What is unfolding before the Parliamentary Committee on Statutory Bodies and Public Enterprises is remarkable, and if the findings of the committees had any real life consequence, it would be satisfying to Ministers, CEOs and Permanent Secretaries who abscond on their duties suffer real penalties for abusing so much public faith placed on them.
In what appears to be a growing blame shifting game at the Parliamentary Committee on Statutory Bodies and Public Enterprises, it was interesting to see the Permanent Secretary at the Ministry of Transport, Neil Fitt, in a Trump-isque fashion trying to invoke the name of President Khama to couch himself from the predatory focus of Samson Guma Moyo.
Fitt was fully aware that by saying that Khama would have blocked he and Mabeo’s air craft window shopping trip to Brazil if it was illegal, he was seeking to make himself above reproach as he knew fully well that the president could not be criticized or called before the parliamentary committee even if he was directly implicated in allegations of wrong doing or negligence.
“The procedure is that when ministers and their officials go out for trips they inform the President and come back to report to the President. As you know what is discussed in Cabinet is confidential, we cannot know what was said in any cabinet meeting. However I am only aware of the Ministry of Transport trips in the media,” Government Spokesperson Jeff Ramsay unsurprisingly stated in an interview with The Botswana Gazette.
To close this “He said, She said” opening which Permanent Secretaries and their Ministers seem to have created for themselves to refuse taking responsibility before parliament, Guma berated Fitt for what he could have, outside parliament, called “making us fools”, and called him out for creating “a vacuum” so he said he created to justify usurping the responsibility of the defunct Air Botswana board- in violation of the relevant act.
A similar technique was apparent in the matter involving President Khama’s brother, Tshekedi who attempted to place blame on BTO’s CEO together with another officer, Gillian Blackbead who also said she worked under the assumption that she was authorized to make a P17 million tourism deal in Dubai. While Tshekedi suggested that his CEO mislead him, it was remarkable that a minister could attempt to pass the responsibility to account for so much money for a development in the Ministry he oversees. P17 million is not P17 000, and it is remarkable how the minister left so much to chance in a national investment he should have owned, particularly by ensuring that things are done by the book.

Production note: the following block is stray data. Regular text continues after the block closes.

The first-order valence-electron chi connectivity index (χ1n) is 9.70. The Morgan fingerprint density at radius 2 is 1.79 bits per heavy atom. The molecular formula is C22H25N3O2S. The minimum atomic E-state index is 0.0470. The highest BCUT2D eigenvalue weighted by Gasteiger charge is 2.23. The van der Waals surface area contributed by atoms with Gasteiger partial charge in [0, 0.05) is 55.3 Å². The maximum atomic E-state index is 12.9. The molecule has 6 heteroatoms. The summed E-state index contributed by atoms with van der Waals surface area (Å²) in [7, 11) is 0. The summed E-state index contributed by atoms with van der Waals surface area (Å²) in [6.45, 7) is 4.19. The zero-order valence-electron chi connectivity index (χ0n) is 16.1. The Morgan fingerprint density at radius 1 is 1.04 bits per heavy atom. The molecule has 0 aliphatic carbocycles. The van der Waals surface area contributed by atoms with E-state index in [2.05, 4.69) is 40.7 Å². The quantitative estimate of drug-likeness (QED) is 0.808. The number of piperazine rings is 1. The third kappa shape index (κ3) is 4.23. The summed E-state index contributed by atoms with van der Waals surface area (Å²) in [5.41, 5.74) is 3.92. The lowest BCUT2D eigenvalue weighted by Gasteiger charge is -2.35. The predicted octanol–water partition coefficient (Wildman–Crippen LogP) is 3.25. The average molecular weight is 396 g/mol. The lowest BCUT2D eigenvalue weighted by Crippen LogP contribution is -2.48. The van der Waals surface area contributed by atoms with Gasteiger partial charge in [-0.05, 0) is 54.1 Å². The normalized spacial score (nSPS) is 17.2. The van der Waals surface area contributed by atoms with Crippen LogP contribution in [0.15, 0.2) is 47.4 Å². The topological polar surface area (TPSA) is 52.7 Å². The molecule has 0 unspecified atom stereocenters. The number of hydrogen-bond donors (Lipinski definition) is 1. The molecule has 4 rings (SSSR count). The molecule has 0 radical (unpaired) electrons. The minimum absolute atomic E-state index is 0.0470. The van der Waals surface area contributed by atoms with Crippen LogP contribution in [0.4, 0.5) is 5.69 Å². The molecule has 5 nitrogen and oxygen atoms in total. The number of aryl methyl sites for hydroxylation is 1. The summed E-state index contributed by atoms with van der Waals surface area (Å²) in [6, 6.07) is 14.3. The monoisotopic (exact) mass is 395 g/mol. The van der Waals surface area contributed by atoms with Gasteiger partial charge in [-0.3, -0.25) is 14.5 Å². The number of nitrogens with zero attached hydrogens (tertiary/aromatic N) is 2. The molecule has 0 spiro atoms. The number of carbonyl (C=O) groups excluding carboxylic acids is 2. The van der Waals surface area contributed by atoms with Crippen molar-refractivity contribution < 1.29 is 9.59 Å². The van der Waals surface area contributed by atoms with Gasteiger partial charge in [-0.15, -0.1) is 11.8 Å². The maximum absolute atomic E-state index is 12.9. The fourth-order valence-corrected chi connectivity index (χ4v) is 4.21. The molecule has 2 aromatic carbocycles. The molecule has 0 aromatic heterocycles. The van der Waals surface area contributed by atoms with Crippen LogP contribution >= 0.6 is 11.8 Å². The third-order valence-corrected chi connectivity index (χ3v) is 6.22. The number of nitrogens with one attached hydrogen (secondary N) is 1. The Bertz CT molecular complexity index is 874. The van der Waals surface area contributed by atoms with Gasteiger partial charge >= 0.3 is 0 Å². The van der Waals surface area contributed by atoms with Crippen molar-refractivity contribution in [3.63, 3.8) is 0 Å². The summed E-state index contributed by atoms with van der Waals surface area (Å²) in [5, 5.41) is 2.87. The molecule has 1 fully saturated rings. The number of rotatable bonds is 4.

It is remarkable that almost every parastatal in this country has an absent board, an errant or frustrated CEO and a Minister claiming to having been misguided by the people who fall under his executive ambit.
Very often, it is these innocuous seeming omissions and confessions that make the general public suspicious of government officials, particularly how there seems to exist a vacuum between the gate keepers of good corporate governance who are more often than not trusted by the unsuspecting public to close these gaps- as the habit is to assume they were appoint on merit.
What is unfolding before the Parliamentary Committee on Statutory Bodies and Public Enterprises is remarkable, and if the findings of the committees had any real life consequence, it would be satisfying to see Ministers, CEOs and Permanent Secretaries who abscond on their duties suffer real penalties for abusing so much public faith placed on them.